The Divine Mother is invoked in all activities involving love and abundance and protection- for like all mothers, She is powerful when Her children’s safety is involved! She also is powerful for works of healing, psychic direction and development, wisdom and spiritual awakening. Her color is red, and Her symbols are the cauldron and chalice. Her Sabbats are Beltane, Lithia and Lughnasadh.

Examples of Mother Goddesses are Aka, Ceres, Cybele, Demeter, Danu, Isis, Hathor, Gaia, Lakshmi, Rhea, Sarasvati, Macha, Kuan Yin, and Elen.

Crone Goddess: (Waning Moon) This is the part of the Goddess that humans tend to be most afraid of, dealing as She does with aging and death. The Crone is the Elder, the Wise Woman, the Village Witch, the Matriarch. She is not always old Herself (Kali, for example) She rules over prophecy and divination. She is strong in magick and She rules over the spirit realm. She is the Destroyer, for without destruction there can be no creation. She banishes, and cleanses and transforms. Her work is done without hesitancy, but with mercy, and thus She is often called the “Dark Mother”, the “Dark Goddess”, the “Terrible Mother”. She sees over the end of the cycle of birth, death and rebirth. Many, however, have found that if you have the courage to look Her darkness straight in the face, there is a surprising amount of light to be found there. Hence the growth of devotion to ‘dark’ Goddesses such as the Morrigan, Hecate, and Kali.

The Crone rules over all endings. Whether that ending is the end of your college career or the end of a relationship that you were sure was “the one”, or the end of your life- that is where you will meet the Crone, and that is where you will seek Her wisdom. Wicca, however, is not a religion where death has the ultimate say; many if not most Wiccans believe in reincarnation. And those who do not believe in reincarnation believe in something like the Summerlands. Just as the earth has its circles of life, death and rebirth, so do we humans. The Crone also rules over magick, particularly initiatory and divinatory magick. Her color is black, and Her Sabbats are Mabon and Samhain.

Examples of Crone Goddesses are Anis, Cerridwen, Hecate, Cailleach, Elli, Persephone (As Queen of the Underworld), Grandmother Spiderwoman, Kali, Kalma, Lilith, the Morrigan, Nephthys, and Sedna.

Obviously this is not the only way to worship the Goddess. And this is not a hard and fast rule. Many Wiccans find a Goddess that they feel particularly close to and they work with Her outside of their “typical” time. And indeed, many of these boundaries are blurred for many Goddesses. For example, Artemis is a maiden Goddess, but She is also the patron of mothers in childbirth. But worshipping the Goddess in Her triple aspect not only helps you align your practice with the cycles of the moon and the cycles of nature more closely, but it helps you have a deeper understanding of the nature of Her being.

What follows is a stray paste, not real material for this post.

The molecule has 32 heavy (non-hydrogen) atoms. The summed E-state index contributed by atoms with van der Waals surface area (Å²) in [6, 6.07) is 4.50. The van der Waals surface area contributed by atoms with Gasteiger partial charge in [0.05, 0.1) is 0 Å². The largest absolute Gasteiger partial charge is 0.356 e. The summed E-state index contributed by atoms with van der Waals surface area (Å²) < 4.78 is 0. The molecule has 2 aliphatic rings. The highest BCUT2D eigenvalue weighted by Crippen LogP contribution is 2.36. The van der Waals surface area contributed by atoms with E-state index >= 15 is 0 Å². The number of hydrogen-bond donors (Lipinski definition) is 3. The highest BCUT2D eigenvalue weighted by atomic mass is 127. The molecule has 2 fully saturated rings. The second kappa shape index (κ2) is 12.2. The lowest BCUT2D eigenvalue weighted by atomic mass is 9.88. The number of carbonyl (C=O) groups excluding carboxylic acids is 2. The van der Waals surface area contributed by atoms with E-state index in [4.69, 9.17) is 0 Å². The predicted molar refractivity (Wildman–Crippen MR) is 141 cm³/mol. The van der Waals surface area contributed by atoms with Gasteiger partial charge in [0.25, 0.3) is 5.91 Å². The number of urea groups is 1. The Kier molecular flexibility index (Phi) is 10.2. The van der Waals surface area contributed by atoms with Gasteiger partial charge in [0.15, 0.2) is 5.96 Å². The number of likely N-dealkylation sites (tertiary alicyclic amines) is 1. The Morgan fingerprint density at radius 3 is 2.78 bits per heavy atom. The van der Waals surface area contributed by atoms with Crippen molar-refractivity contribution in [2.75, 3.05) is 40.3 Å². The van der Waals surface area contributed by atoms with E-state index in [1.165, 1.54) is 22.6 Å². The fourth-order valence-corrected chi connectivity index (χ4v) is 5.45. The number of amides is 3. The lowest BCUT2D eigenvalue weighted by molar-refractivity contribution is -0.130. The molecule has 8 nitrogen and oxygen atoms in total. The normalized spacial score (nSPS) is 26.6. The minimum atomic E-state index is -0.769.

Some have criticized this model as being too cisgender-female-centric, offering nothing to trans women, non-binary individuals, and men. Others say it focuses too much on a woman’s reproductive capacity as if giving birth is the only thing that matters.

There is a legitimate concern here. I think some of this criticism comes from seeing these phases as hard and fast rules. In reality, people will jump around in these phases in their lives. A twenty-year-old mother will probably relate to these differently than a 35-year-old single woman, and that is fine.

As far as not offering anything to anyone but cisgender women, I don’t think that’s any more true than the statement that the spirituality surrounding the God has nothing to offer anyone than cisgender men. We all are made up of masculine and feminine energies. The Goddess is the Divine Feminine, yes, but she has “masculine” energies too, just like the God possesses “feminine” energies. If we look at gender as a spectrum, it’s like the Goddess is holding one end of the spectrum and the God is holding the other, but their various manifestations fall all along the spectrum.

Maidenhood is honoring the part of ourselves that is young, free, and autonomous. You don’t need to be AFAB to relate to that. Motherhood is creativity, bringing to life, which can happen in many different ways than physical motherhood. The Crone may manifest itself quite early in your life due to varying circumstances. And there is nothing stopping us from working with any phase at any particular time of life.

“There are masculine and feminine energies in all of us. They are the opposing energies, but also balancing and complementary to each other. They are biological, both being needed to procreate but they also exist in spiritual, mental and emotional forms too. Perhaps even more so than physical.” (Rachel Patterson, Pagan Portals- The Triple Goddess, pg. 6)

It’s important to keep in mind that while this is a popular Wiccan way to work with the Goddess, and Wicca is known for honoring the Triple Goddess, there is nothing that says you have to work with her in this way. Some are coming up with different ways of looking at the Triple Goddess, different life phases to add, and ways to adapt it to be more meaningful to those who feel like they don’t fit into this model, and that is wonderful. However, I don’t think we should throw the baby out with the bathwater.